Hybrid Methods

- Making ADP more efficient:
- Do a limited number of adjustments after each transition.
- Use estimated transition probabilities to identify the most useful adjustments.

Active Reinforcement Learning

- Using passive reinforcement learning, utilities of states and transition probabilities are learned.
- Those utilities and transitions can be plugged into Bellman equations.
- Problem?

Active Reinforcement Learning

- Using passive reinforcement learning, utilities of states and transition probabilities are learned.
- Those utilities and transitions can be plugged into Bellman equations.
- Problem?
- Bellman equations give optimal solutions given correct utility and transition functions.
- Passive reinforcement learning produces approximate estimates of those functions.

- Solutions?

Exploration/Exploitation

- The goal is to maximize utility.
- However, utility function is only approximately known.
- Dilemma: should the agent
- Maximize utility based on current knowledge, or
- Try to improve current knowledge.

Exploration/Exploitation

- The goal is to maximize utility.
- However, utility function is only approximately known.
- Dilemma: should the agent
- Maximize utility based on current knowledge, or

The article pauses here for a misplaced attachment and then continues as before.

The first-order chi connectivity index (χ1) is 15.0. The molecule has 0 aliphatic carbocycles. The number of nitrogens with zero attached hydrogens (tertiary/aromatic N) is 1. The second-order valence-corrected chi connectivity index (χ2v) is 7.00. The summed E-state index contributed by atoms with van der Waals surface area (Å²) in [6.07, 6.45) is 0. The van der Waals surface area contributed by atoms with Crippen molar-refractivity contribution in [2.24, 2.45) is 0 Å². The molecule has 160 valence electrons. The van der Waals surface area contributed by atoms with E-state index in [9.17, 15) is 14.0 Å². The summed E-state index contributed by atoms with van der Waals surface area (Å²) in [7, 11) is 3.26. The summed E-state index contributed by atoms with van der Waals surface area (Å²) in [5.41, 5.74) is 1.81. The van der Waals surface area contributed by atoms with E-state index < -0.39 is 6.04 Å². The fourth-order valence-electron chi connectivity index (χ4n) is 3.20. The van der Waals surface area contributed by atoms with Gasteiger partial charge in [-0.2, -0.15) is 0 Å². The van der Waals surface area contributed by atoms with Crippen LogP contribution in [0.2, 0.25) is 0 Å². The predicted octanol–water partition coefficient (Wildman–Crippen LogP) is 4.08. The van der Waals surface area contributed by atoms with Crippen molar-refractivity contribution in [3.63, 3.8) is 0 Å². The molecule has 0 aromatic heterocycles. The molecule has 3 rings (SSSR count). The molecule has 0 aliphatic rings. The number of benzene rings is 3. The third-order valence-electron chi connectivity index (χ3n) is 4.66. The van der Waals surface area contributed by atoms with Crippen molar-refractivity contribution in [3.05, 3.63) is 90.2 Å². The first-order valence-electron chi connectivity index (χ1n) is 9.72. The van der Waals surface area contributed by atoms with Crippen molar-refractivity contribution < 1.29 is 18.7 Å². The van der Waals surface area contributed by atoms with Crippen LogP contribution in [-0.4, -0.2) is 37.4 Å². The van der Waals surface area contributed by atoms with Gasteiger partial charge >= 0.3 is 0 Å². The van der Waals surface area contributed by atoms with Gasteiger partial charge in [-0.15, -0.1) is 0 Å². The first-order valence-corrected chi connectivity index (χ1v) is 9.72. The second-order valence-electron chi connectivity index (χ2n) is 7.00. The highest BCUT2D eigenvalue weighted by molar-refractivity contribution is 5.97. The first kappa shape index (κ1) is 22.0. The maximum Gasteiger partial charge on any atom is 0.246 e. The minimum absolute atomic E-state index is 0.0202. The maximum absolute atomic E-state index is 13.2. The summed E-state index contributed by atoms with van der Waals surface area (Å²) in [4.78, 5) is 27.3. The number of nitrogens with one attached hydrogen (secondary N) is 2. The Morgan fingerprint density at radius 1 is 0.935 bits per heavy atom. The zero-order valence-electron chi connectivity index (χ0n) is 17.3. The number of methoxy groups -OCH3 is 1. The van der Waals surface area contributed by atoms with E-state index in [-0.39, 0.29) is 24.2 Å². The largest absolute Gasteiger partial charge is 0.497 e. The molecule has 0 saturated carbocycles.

- Try to improve current knowledge.

- Answer:
- A little of both.

Exploration Function

- U[s] = R[s] + g max {f(Q(a,s), N(a, s))}.
R[s]: current reward.

g: discount factor.

Q(a,s): estimated utility of performing action a in state s.

N(a, s): number of times action a has been performed in state s.

f(u, n): preference according to utility and degree of exploration so far for (a, s).

- Initialization: U[s] = optimistically large value.

Q-learning

- Learning utility of state-action pairs.
U[s] = max Q(a, s).

- Learning can be done using TD:
Q(a,s) = (1-b) Q(a,s) + b(R(s) + g max(Q(a’, s’))

b: learning factor

g: discount factor

s’: next state

a’: possible action at next state

Generalization in Reinforcement Learning

- How do we apply reinforcement learning problems with huge numbers of states (chess, backgammon, …)?

Generalization in Reinforcement Learning

- How do we apply reinforcement learning problems with huge numbers of states (chess, backgammon, …)?
- Solution similar to estimating probabilities of a huge number of events:

Generalization in Reinforcement Learning

- How do we apply reinforcement learning problems with huge numbers of states (chess, backgammon, …)?
- Solution similar to estimating probabilities of a huge number of events:
- Learn parametric functions, where parameters are features of each state.

- Example: chess.
- 20 features adequate for describing the current board.

Learning Parametric Utility Functions For Backgammon

- First approach:
- Design weighted linear functions of 16 terms.
- Collect training set of board states.
- Ask human experts to evaluate training states.

- Result:
- Program not competitive with human experts.
- Collecting training data was very tedious.

Learning Parametric Utility Functions For Backgammon

- Second approach:
- Design weighted linear functions of 16 terms.
- Let the system play against itself.
- Reward provided at the end of each game.

- Result (after 300,000 games, a few weeks):
- Program competitive with best players in the world.